Transcribed from a spoken message given by invitation to a special meeting.
As one who for fifty years has known the Lord, and has labored in word and doctrine, I ought to be able in some little measure to lend a helping hand to these younger believers. And if God will only condescend to use the acknowledgment of my own failures to which I refer, and of my experience, as a help to others in walking on the road to heaven, I trust that your coming here will not be in vain. This was the very purpose of my leaving home—that I might help these dear young brethren.
Reading the Word
One of the most deeply important points is that of attending to the careful, prayerful reading of the Word of God, and meditation thereon. I would therefore ask your particular attention to one verse in the Epistle of Peter, where we are especially exhorted by the Holy Ghost through the apostle, regarding this subject. For the sake of the connection, let us read the first verse:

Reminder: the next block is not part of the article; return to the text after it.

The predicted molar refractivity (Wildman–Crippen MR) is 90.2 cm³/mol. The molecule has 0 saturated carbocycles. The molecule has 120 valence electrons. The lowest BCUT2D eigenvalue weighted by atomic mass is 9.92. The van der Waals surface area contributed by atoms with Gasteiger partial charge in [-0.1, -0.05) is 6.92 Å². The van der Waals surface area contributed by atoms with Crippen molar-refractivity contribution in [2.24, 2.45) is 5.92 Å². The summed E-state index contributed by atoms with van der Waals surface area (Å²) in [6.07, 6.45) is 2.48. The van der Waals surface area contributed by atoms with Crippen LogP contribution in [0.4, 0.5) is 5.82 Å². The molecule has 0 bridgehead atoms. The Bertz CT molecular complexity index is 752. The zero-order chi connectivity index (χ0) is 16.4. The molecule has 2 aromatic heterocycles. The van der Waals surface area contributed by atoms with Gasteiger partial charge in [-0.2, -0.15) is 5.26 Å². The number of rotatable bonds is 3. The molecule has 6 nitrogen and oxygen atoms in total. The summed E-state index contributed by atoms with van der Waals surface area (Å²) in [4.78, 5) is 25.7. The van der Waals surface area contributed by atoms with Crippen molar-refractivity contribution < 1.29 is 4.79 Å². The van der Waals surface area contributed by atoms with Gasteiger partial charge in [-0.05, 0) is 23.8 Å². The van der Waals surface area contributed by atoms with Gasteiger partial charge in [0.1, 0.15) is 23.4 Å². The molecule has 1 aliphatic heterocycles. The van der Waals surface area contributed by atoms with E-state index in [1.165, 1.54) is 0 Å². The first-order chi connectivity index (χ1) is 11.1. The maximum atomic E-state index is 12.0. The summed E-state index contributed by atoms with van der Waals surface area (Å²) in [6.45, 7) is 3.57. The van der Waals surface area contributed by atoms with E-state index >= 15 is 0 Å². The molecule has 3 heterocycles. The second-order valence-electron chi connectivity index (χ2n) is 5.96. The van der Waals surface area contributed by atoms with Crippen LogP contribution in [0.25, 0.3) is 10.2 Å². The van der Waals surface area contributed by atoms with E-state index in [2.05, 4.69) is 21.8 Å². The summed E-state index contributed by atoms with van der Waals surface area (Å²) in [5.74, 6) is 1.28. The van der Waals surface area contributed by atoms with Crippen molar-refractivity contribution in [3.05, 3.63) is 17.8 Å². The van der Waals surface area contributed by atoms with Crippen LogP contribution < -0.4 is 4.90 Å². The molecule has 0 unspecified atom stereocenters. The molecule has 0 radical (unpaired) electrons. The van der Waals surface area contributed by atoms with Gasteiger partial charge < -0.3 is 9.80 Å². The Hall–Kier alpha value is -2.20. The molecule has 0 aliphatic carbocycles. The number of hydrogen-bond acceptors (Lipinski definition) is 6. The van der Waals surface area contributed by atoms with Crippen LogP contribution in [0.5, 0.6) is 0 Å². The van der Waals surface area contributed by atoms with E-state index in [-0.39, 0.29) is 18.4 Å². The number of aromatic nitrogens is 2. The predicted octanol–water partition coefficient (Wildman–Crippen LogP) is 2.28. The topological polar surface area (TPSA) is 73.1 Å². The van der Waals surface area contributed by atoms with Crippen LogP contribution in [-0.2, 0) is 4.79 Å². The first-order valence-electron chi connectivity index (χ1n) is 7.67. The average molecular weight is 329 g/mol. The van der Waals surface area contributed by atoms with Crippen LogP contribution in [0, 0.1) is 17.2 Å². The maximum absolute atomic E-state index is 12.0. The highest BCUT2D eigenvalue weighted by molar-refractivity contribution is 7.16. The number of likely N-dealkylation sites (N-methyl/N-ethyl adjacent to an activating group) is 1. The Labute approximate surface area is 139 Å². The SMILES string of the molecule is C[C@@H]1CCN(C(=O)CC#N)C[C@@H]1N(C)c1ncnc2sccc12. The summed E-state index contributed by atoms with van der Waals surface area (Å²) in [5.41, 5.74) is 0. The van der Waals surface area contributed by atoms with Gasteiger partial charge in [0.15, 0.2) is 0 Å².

“Wherefore laying aside all malice, and all guile and hypocrisies, and envies, and all evil-speakings, as new-born babes, desire the sincere milk of the word, that ye may grow thereby; if so be ye have tasted that the Lord is gracious” (1Pe 2:2).
The particular point to which I refer is contained in the second verse, “as newborn babes, desire the sincere milk of the word.” As growth in the natural life is attained by proper food, so in the spiritual life; if we desire to grow, this growth is only to be attained through the instrumentality of the Word of God. It is not stated here, as some might be very willing to say, that “the reading of the Word may be of importance under some circumstances.” Nor is it stated that you may gain profit by reading the statement which is made here. It is of the Word and of the Word alone that the apostle speaks, and nothing else.
You say that the reading of this tract or of that book often does you good. I do not question it. Nevertheless, the instrumentality which God has been specially pleased to appoint and to use is that of the Word itself. Just in the measure in which the disciples of the Lord Jesus Christ attend to this, they will become strong in the Lord; and in so far as it is neglected, so far will they be weak.